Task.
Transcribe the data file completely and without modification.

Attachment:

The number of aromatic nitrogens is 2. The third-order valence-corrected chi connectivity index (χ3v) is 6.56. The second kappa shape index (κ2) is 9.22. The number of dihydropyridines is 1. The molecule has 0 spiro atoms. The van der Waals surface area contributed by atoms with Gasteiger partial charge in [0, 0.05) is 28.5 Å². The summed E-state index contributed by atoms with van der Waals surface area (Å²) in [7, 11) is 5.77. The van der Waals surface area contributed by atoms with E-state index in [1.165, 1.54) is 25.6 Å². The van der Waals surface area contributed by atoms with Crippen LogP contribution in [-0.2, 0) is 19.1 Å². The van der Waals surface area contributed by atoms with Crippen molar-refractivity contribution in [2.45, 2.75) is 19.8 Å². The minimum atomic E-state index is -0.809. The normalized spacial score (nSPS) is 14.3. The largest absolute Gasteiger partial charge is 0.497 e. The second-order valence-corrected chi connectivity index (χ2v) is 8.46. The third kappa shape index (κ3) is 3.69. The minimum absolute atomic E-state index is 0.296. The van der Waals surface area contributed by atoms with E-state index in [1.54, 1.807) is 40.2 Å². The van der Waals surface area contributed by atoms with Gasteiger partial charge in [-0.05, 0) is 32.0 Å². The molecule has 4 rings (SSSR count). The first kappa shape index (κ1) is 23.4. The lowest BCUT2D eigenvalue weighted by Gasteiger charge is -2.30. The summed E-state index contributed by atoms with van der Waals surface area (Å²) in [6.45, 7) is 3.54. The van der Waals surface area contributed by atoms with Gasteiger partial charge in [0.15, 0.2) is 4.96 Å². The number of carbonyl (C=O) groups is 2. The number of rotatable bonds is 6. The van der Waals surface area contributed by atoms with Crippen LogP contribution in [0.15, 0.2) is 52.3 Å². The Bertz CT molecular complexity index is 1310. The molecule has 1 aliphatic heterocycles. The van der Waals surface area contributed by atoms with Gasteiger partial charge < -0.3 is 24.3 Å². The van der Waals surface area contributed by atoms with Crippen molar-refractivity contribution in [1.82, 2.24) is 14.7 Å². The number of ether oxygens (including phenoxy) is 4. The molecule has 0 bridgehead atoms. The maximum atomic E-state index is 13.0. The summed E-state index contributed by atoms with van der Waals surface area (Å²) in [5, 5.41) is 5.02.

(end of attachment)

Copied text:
The number of aromatic nitrogens is 2. The third-order valence-corrected chi connectivity index (χ3v) is 6.56. The second kappa shape index (κ2) is 9.22. The number of dihydropyridines is 1. The molecule has 0 spiro atoms. The van der Waals surface area contributed by atoms with Gasteiger partial charge in [0, 0.05) is 28.5 Å². The summed E-state index contributed by atoms with van der Waals surface area (Å²) in [7, 11) is 5.77. The van der Waals surface area contributed by atoms with E-state index in [1.165, 1.54) is 25.6 Å². The van der Waals surface area contributed by atoms with Crippen LogP contribution in [-0.2, 0) is 19.1 Å². The van der Waals surface area contributed by atoms with Crippen molar-refractivity contribution in [2.45, 2.75) is 19.8 Å². The minimum atomic E-state index is -0.809. The normalized spacial score (nSPS) is 14.3. The largest absolute Gasteiger partial charge is 0.497 e. The second-order valence-corrected chi connectivity index (χ2v) is 8.46. The third kappa shape index (κ3) is 3.69. The minimum absolute atomic E-state index is 0.296. The van der Waals surface area contributed by atoms with E-state index in [1.54, 1.807) is 40.2 Å². The van der Waals surface area contributed by atoms with Gasteiger partial charge in [-0.05, 0) is 32.0 Å². The molecule has 4 rings (SSSR count). The first kappa shape index (κ1) is 23.4. The lowest BCUT2D eigenvalue weighted by Gasteiger charge is -2.30. The summed E-state index contributed by atoms with van der Waals surface area (Å²) in [6.45, 7) is 3.54. The van der Waals surface area contributed by atoms with Gasteiger partial charge in [0.15, 0.2) is 4.96 Å². The number of carbonyl (C=O) groups is 2. The number of rotatable bonds is 6. The van der Waals surface area contributed by atoms with Crippen LogP contribution in [0.15, 0.2) is 52.3 Å². The Bertz CT molecular complexity index is 1310. The molecule has 1 aliphatic heterocycles. The van der Waals surface area contributed by atoms with Gasteiger partial charge < -0.3 is 24.3 Å². The van der Waals surface area contributed by atoms with Crippen molar-refractivity contribution in [1.82, 2.24) is 14.7 Å². The number of ether oxygens (including phenoxy) is 4. The molecule has 0 bridgehead atoms. The maximum atomic E-state index is 13.0. The summed E-state index contributed by atoms with van der Waals surface area (Å²) in [5, 5.41) is 5.02.